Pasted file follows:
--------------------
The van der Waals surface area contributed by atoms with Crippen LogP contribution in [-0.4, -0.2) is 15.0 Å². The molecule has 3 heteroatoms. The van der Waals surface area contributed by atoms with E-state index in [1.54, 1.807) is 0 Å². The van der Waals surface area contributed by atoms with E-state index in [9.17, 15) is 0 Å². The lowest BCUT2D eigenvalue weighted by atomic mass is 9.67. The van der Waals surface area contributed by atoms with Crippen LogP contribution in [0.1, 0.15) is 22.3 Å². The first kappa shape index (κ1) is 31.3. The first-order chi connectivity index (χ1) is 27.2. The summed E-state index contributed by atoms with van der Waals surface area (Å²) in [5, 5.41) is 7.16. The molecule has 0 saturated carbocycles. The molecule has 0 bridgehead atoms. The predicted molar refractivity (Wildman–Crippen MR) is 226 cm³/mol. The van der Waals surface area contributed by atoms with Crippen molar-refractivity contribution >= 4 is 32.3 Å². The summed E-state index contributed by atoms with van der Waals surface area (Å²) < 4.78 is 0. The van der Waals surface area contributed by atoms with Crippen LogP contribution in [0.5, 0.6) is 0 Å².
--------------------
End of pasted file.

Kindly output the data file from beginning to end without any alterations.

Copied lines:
The van der Waals surface area contributed by atoms with Crippen LogP contribution in [-0.4, -0.2) is 15.0 Å². The molecule has 3 heteroatoms. The van der Waals surface area contributed by atoms with E-state index in [1.54, 1.807) is 0 Å². The van der Waals surface area contributed by atoms with E-state index in [9.17, 15) is 0 Å². The lowest BCUT2D eigenvalue weighted by atomic mass is 9.67. The van der Waals surface area contributed by atoms with Crippen LogP contribution in [0.1, 0.15) is 22.3 Å². The first kappa shape index (κ1) is 31.3. The first-order chi connectivity index (χ1) is 27.2. The summed E-state index contributed by atoms with van der Waals surface area (Å²) in [5, 5.41) is 7.16. The molecule has 0 saturated carbocycles. The molecule has 0 bridgehead atoms. The predicted molar refractivity (Wildman–Crippen MR) is 226 cm³/mol. The van der Waals surface area contributed by atoms with Crippen molar-refractivity contribution >= 4 is 32.3 Å². The summed E-state index contributed by atoms with van der Waals surface area (Å²) < 4.78 is 0. The van der Waals surface area contributed by atoms with Crippen LogP contribution in [0.5, 0.6) is 0 Å².